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Address education quality in urban informal settlements

Pupils in class during the first day of third term at Brightstar Academy. [Wilberforce Okwiri, Standard]

Urbanisation is taking place at a fast pace in Kenya, just like the rest of Africa. Going by UN estimates, around 60 per cent of the population in Nairobi lives in urban slums. Urbanisation can result in more opportunities and growth. However, if no proper governance structures are put in place, it may also cause challenges.

As we marked the Global Action Week for Education (GAWE) 2021, the plight of children in informal settlements was highlighted. GAWE is an annual campaign organised by the Global Campaign for Education in support of the human right to quality, inclusive, universal education. The theme for the 2021 GAWE is Education Financing.

Activities undertaken during the week (in April) are focused on increasing public financing of education to ensure inclusive and equitable quality education and to promote lifelong learning opportunities for all.

Children in the informal settlements face challenges, including inadequate infrastructure, inadequate public services in health and education, insecurity, and poor water and sanitation facilities.

There is a need for governments to step up the provision of crucial services especially education since thousands of children living in poor urban settlements do not have access to public schools. Their only option is the low-cost private schools, popularly known as Alternative Provision for Basic Education and Training Institutions.

The growth of private schools in Kenya deepens the already existing education inequalities. Children from high-income families attend expensive high-quality schools which are known to perform well, while those from poor backgrounds are relegated to public and low-cost private schools which are grossly under-resourced. This kind of segregation has a negative impact on the overall quality of education.

Kenya allocates 21 per cent of the yearly budget to education, well above the 20 per cent global benchmark. In the 2020-2021 Financial Year, Kenya allocated 29.4 per cent of its total budget to education. Kenya spends 14.20 dollars on a pupil under free primary education and 222.40 dollars under free secondary education.

The finances are split into three main areas; teacher remuneration - 50 per cent public universities take 20.9 per cent, public primary and secondary education 21.7 per cent of the budget while the rest goes to TVETs. The minimal budget goes towards development, hence the low number of new schools built per year.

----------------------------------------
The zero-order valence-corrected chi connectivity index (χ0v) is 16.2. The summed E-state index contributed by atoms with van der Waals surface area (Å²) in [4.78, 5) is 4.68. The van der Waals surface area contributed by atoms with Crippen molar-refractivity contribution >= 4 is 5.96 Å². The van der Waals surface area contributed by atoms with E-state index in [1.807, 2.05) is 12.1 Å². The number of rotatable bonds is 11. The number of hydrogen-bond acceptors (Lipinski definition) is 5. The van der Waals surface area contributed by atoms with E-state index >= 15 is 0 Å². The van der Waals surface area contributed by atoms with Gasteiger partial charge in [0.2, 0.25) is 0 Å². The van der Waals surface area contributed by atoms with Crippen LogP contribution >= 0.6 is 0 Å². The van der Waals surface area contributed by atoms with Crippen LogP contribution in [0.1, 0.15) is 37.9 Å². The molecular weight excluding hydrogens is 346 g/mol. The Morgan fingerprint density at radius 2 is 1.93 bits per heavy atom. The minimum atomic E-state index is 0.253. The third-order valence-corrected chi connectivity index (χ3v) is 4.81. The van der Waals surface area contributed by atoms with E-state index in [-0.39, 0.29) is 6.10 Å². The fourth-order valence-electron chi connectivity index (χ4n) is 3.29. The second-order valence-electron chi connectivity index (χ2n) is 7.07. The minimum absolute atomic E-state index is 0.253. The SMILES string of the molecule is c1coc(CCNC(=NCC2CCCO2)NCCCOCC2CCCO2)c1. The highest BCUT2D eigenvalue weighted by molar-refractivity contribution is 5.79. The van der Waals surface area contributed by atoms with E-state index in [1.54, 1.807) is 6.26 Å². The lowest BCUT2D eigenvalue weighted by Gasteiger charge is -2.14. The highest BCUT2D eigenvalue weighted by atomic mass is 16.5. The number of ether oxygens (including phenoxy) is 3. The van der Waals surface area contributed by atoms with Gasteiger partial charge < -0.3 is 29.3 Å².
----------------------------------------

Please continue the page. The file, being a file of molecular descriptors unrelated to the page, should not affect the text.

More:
While Kenya has made positive steps in increasing the education budget and has even surpassed the recommended global minimum, issues around teacher scarcity, quality of education and the strain on school infrastructure have not been addressed. At the same time, current allocations are not equitable, as they are not informed by need. For instance, funding based on school enrollment levels leads to severe underfunding of schools in poor neighbourhoods, usually characterised by low student enrolment.

In addition, corruption and misappropriation of resources are rife within the education sector. Challenges resulting in the heightened risk of misappropriation of funds include poor record-keeping, poor accounting systems and procedures; community/parents limited commitment and capacity to monitor and control the use of school funds. There is also a lack of effective auditing and supervision, an inflexible budgeting process and delays in the disbursement of funds from the government.

The GAWE 2021 theme on education financing is very opportune as policy dialogues and advocacy during the week focused on increasing financing of education to ensure inclusive and equitable quality education for all. In the commemoration of the action week, stakeholders in the education sector reiterate the need for the Kenyan government to, firstly, increase budgetary allocation so that more public schools, especially in urban informal settlements, can be established.

Secondly, it should expand existing facilities and personnel in public primary schools and engage in stringent enforcement of the regulatory framework especially concerning private actors. Thirdly, the government should identify frameworks that will help support children in urban informal settlements to access public education. The government should ensure timely generation of evidence on schooling patterns of children living in urban poor areas.

In addition, the role of other education stakeholders including the non-governmental organisations and research institutions, and development partners to ensuring improved monitoring of public expenditure equitable financing should also be acknowledged.

Ms Wawira and Karigitho work for East African Centre for Human Rights. Thiong’o is a Research Officer at African Population and Health Research Centre.  

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